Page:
My art is an expression of my particular reaction to how I see things around me, but I do try to look at it as an expression within the general population and in that respect it is universal. It is not Zimbabwean or Southern African in particular. In a lot of respects, I think it is a universal feeling that people have. It is not only happening in Zimbabwe. We have got problems here with Iraq and America.

Why have you left Zimbabwe now?
Basically because Mugabe has become so oppressive with his regime that he refuses to allow any form of opposition and any form of self-expression and he is making life so difficult for anybody who does not go along with ZANU-PF. Under those circumstances, it is extremely difficult to survive, not only socially, but also economically. It is a very repressive regime. He was threatened and he realised that his power-base was being undermined after the referendum, when the population refused to accept his new Constitution. He has just used a campaign of violence to stay in power.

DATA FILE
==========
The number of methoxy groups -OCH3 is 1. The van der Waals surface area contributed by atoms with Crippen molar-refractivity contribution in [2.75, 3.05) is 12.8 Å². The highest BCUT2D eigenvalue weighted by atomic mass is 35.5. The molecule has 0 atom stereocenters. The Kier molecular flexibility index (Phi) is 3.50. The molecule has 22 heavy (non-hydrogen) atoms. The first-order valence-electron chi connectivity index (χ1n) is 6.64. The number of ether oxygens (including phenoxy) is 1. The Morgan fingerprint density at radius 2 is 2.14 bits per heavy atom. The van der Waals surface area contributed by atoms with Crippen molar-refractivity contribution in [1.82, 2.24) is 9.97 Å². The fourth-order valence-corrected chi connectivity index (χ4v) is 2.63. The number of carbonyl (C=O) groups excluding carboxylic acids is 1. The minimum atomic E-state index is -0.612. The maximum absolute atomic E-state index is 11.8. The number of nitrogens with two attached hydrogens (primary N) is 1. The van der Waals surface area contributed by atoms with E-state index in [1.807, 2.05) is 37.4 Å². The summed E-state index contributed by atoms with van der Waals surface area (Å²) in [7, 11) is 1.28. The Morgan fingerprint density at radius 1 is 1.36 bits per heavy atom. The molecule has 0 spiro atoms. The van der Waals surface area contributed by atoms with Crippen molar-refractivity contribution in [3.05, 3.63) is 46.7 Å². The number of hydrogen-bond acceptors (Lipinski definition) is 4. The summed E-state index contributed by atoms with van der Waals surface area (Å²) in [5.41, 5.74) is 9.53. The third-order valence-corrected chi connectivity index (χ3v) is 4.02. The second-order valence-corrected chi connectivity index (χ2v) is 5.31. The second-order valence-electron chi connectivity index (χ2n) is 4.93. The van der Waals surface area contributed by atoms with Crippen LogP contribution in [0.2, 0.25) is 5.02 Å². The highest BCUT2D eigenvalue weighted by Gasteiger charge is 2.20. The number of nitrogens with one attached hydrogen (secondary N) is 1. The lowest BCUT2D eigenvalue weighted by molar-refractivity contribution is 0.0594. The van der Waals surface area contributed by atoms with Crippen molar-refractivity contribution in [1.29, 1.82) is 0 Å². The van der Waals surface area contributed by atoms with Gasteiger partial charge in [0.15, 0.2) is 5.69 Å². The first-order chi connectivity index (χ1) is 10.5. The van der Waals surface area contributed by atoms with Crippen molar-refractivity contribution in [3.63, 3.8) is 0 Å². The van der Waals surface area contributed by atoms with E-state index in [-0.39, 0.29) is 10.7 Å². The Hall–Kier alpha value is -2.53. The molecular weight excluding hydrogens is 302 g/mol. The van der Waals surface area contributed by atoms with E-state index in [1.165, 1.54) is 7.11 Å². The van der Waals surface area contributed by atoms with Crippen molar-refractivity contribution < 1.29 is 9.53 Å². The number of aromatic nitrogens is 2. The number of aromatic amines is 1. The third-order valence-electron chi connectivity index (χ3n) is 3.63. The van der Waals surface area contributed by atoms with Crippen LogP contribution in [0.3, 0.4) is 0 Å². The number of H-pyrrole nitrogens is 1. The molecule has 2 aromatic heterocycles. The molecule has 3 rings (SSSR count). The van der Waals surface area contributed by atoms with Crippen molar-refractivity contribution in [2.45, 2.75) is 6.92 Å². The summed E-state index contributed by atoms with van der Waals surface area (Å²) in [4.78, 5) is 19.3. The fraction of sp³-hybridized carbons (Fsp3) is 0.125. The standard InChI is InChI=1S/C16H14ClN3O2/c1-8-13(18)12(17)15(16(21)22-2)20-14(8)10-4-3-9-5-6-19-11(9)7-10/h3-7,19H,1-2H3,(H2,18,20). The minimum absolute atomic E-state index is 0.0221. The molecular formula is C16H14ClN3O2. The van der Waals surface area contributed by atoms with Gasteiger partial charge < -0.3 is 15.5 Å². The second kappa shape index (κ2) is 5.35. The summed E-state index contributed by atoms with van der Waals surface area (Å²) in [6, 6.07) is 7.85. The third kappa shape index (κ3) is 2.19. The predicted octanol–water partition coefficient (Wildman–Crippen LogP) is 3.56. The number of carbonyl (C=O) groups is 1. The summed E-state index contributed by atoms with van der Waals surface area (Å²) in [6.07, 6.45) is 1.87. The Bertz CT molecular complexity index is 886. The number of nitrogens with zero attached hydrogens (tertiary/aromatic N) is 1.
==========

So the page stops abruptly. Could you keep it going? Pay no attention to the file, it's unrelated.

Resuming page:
But if he were suddenly toppled, would you go back?
Yes, sure.

Do you think that you have been treated in any special way—negative or positive—because you are white, as an artist?
When I first went back to the country as a white sculptor, it was very difficult to break through, because of people's preconceived ideas that this was what they were looking for in traditional African culture. Because I was a more modern contemporary sculptor, I was overlooked for some time, but now I have sort of overcome that. There have been odd occasions. There was one occasion where somebody wanted to buy a piece of work and when they found out that I was a white artist, they cancelled the sale. When one realises that this is the sort of situation you are involved in Africa—a lot of expatriate people come with the aim to help develop the African people—it's only natural that people do act like that.

But isn't there a point in de-racialising the concept of African art? I am saying that African art is what it is, the art produced in Africa.